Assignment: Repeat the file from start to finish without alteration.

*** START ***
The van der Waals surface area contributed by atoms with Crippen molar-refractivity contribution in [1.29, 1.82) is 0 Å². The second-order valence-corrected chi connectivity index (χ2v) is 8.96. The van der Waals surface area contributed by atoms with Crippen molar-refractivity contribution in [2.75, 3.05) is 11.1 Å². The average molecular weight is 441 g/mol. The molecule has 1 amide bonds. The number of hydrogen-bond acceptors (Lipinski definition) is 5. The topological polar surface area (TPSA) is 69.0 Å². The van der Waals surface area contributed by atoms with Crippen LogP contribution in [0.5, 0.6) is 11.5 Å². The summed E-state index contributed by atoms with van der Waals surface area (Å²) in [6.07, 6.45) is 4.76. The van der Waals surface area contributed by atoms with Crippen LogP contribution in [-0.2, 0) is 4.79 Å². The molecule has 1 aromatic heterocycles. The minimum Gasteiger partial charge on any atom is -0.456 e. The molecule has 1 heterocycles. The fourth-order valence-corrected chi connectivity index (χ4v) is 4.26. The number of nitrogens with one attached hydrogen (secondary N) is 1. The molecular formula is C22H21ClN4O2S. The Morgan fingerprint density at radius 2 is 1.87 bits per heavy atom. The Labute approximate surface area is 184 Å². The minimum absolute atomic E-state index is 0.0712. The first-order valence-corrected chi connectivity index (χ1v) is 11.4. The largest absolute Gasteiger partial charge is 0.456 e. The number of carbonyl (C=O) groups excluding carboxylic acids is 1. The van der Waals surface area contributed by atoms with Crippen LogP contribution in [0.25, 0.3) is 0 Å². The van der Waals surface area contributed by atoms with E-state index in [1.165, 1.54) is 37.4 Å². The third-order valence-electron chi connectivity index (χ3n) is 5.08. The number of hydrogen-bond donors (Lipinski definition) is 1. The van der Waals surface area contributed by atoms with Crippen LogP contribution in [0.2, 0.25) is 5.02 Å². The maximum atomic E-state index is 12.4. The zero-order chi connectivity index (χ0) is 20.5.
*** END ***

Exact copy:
The van der Waals surface area contributed by atoms with Crippen molar-refractivity contribution in [1.29, 1.82) is 0 Å². The second-order valence-corrected chi connectivity index (χ2v) is 8.96. The van der Waals surface area contributed by atoms with Crippen molar-refractivity contribution in [2.75, 3.05) is 11.1 Å². The average molecular weight is 441 g/mol. The molecule has 1 amide bonds. The number of hydrogen-bond acceptors (Lipinski definition) is 5. The topological polar surface area (TPSA) is 69.0 Å². The van der Waals surface area contributed by atoms with Crippen LogP contribution in [0.5, 0.6) is 11.5 Å². The summed E-state index contributed by atoms with van der Waals surface area (Å²) in [6.07, 6.45) is 4.76. The van der Waals surface area contributed by atoms with Crippen LogP contribution in [-0.2, 0) is 4.79 Å². The molecule has 1 aromatic heterocycles. The minimum Gasteiger partial charge on any atom is -0.456 e. The molecule has 1 heterocycles. The fourth-order valence-corrected chi connectivity index (χ4v) is 4.26. The number of nitrogens with one attached hydrogen (secondary N) is 1. The molecular formula is C22H21ClN4O2S. The Morgan fingerprint density at radius 2 is 1.87 bits per heavy atom. The Labute approximate surface area is 184 Å². The minimum absolute atomic E-state index is 0.0712. The first-order valence-corrected chi connectivity index (χ1v) is 11.4. The largest absolute Gasteiger partial charge is 0.456 e. The number of carbonyl (C=O) groups excluding carboxylic acids is 1. The van der Waals surface area contributed by atoms with Crippen LogP contribution in [0.25, 0.3) is 0 Å². The van der Waals surface area contributed by atoms with E-state index in [1.165, 1.54) is 37.4 Å². The third-order valence-electron chi connectivity index (χ3n) is 5.08. The number of hydrogen-bond donors (Lipinski definition) is 1. The van der Waals surface area contributed by atoms with Crippen LogP contribution in [0.2, 0.25) is 5.02 Å². The maximum atomic E-state index is 12.4. The zero-order chi connectivity index (χ0) is 20.5.